I personally am a complete and utter free speecher. I think everything should be said in part because I don’t think it is possible to police it in a fair and neutral way, and so what generally happens is that certain groups are better protected than other groups and you get double standards. And I think one of the clearest double standards you see is with regard to Muslims. What you can say about Muslims is much more than what you can say about black people or about Jews.
WPJ: I noticed that on your Twitter account recently you said, “Only three more weeks before the rise of far-right distraction is over and we can focus on the real Achilles heel of Europe: Italy.” Could you elaborate on what you mean by that?
CM: I think particularly the whole discussion about the Dutch elections was ridiculous. I might be wrong and I will Tweet endlessly if I am proven wrong, but overall, there’s an incredibly small chance that Marine Le Pen will win the French presidential election. And in the German election, the far right plays no role whatsoever. So we have been obsessed with these three, under the frame of an emboldened populism fighting an embattled status quo. And at the same time, you have one of the biggest economies in Europe and in the eurozone, Italy, which has been teetering on bankruptcy for a decade now, where the biggest parties include the Five Star Movement and Legano, and almost certainly the next government is going to be incredibly fragile, if not including the Five Star Movement. Now, this is relevant for two reasons. First, the Five Star Movement has said over and over that it wants to hold referendums, including about Italy leaving the eurozone, which will be pretty competitive according to polls. More importantly, the reason why Italy is not treated as bankrupt is because of confidence in the leadership. That confidence will be gone as soon as the Five Star Movement is in power, and that means that one of the biggest economies in the Eurozone is going to crash. And that means that the eurozone could potentially crash, because this is not Greece. Greece is only 1 or 2 percent of the eurozone in terms of economic power. Italy is many times larger, so we cannot bail out Italy—we just don’t have the money for that. While I understand that there is a lot to be said about the French election, and about the rise of populism in general, Europe has all kinds of problems, and populism is just one of them.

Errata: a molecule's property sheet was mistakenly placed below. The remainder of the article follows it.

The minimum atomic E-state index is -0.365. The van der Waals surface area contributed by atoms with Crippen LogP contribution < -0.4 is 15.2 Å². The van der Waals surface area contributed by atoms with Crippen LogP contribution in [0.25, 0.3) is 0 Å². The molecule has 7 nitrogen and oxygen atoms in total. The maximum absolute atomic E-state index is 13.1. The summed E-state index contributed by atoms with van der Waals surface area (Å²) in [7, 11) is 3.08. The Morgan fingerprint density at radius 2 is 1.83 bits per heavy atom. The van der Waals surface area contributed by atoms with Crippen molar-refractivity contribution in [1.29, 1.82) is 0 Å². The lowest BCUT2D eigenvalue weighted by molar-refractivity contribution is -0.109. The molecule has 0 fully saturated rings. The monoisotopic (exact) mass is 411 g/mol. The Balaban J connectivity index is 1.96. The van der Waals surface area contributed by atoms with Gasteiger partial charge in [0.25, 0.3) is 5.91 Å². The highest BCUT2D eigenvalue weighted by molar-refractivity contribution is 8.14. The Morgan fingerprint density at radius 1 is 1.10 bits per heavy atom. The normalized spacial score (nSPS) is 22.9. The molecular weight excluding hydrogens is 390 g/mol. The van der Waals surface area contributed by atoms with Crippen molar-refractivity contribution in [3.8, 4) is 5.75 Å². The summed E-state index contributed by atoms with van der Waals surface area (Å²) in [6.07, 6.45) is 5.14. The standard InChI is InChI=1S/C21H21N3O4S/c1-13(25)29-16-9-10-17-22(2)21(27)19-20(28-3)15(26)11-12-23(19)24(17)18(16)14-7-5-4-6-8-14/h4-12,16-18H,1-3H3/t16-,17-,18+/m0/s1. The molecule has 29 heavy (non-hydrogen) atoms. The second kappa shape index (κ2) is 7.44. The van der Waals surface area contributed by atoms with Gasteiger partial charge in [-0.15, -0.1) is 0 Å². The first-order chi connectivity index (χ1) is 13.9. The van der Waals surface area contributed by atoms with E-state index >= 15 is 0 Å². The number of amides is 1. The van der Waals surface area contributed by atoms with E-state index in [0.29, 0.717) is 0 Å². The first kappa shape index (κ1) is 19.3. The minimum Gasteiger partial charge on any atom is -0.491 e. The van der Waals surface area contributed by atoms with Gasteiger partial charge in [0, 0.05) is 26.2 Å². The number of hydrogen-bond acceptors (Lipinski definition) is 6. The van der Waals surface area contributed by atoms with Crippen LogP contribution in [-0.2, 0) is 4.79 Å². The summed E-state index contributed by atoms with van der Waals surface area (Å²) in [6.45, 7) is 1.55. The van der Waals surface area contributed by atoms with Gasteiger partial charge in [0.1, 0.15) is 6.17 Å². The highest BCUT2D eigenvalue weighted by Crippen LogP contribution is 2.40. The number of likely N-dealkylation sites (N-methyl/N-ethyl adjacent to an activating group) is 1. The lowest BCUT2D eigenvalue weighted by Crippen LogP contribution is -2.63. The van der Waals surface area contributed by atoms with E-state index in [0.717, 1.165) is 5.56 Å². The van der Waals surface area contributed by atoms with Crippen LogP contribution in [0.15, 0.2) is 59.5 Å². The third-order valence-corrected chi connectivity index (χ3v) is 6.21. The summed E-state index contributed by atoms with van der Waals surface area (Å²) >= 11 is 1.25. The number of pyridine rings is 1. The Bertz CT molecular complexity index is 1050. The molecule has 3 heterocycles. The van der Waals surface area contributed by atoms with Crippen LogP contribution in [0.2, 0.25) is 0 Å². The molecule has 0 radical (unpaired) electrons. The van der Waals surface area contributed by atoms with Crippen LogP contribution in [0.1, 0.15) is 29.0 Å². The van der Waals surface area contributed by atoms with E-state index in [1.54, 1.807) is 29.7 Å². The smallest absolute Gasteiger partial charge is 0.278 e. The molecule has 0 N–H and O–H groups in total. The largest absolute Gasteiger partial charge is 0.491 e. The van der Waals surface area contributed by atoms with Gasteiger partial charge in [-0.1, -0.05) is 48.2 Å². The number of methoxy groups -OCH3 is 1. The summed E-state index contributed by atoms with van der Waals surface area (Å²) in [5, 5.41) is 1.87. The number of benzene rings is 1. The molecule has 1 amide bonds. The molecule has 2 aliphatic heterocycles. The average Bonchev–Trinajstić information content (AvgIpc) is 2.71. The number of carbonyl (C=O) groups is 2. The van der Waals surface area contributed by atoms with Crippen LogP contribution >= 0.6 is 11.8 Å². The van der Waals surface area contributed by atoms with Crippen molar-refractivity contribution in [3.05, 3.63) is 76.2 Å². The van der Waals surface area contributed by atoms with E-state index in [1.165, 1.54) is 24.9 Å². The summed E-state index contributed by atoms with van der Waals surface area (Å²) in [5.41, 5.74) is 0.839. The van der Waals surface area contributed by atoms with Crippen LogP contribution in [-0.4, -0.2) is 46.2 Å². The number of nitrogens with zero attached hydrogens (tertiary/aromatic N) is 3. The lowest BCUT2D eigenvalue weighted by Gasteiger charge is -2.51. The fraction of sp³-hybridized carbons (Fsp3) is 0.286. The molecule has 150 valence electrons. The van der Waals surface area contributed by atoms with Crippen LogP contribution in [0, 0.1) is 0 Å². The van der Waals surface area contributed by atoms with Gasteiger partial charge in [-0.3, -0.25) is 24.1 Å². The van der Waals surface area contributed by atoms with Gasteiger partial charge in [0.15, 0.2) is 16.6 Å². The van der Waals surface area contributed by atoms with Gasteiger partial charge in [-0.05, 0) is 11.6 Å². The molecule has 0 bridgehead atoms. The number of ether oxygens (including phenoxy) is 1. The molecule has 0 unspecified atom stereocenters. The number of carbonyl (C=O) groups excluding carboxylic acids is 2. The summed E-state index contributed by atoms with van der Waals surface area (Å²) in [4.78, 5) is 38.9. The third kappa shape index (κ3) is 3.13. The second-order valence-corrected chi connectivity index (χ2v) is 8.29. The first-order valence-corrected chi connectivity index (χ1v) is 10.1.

WPJ: If you could pick one thing you feel the media gets wrong the most often, what would you choose?
CM: What it has wrong the most is this two-party-system idea of populists on one side and democrats on the other, which has been strengthened by the Brexit vote and the Trump vote. Neither case was actually an example of a populist vote. Brexit had a populist element, but was not in itself a populist movement. And Trump himself was partly a populist phenomenon, but the U.S. elections were first and foremost elections between Republicans and Democrats. And so that type of frame doesn’t apply to parliamentary elections and it completely obscures all kinds of other divisions. I think, again, that the Dutch elections are very important. In the Dutch elections, the populists won marginally, but the right shifted toward the populace, and that has been noted. But at the same time, two of the parties that are the most fundamental ideological opponents of Geert Wilders and right-wing populism, D66 and GreenLeft, won too. It would be nice if the media had a little more of an eye for complexity.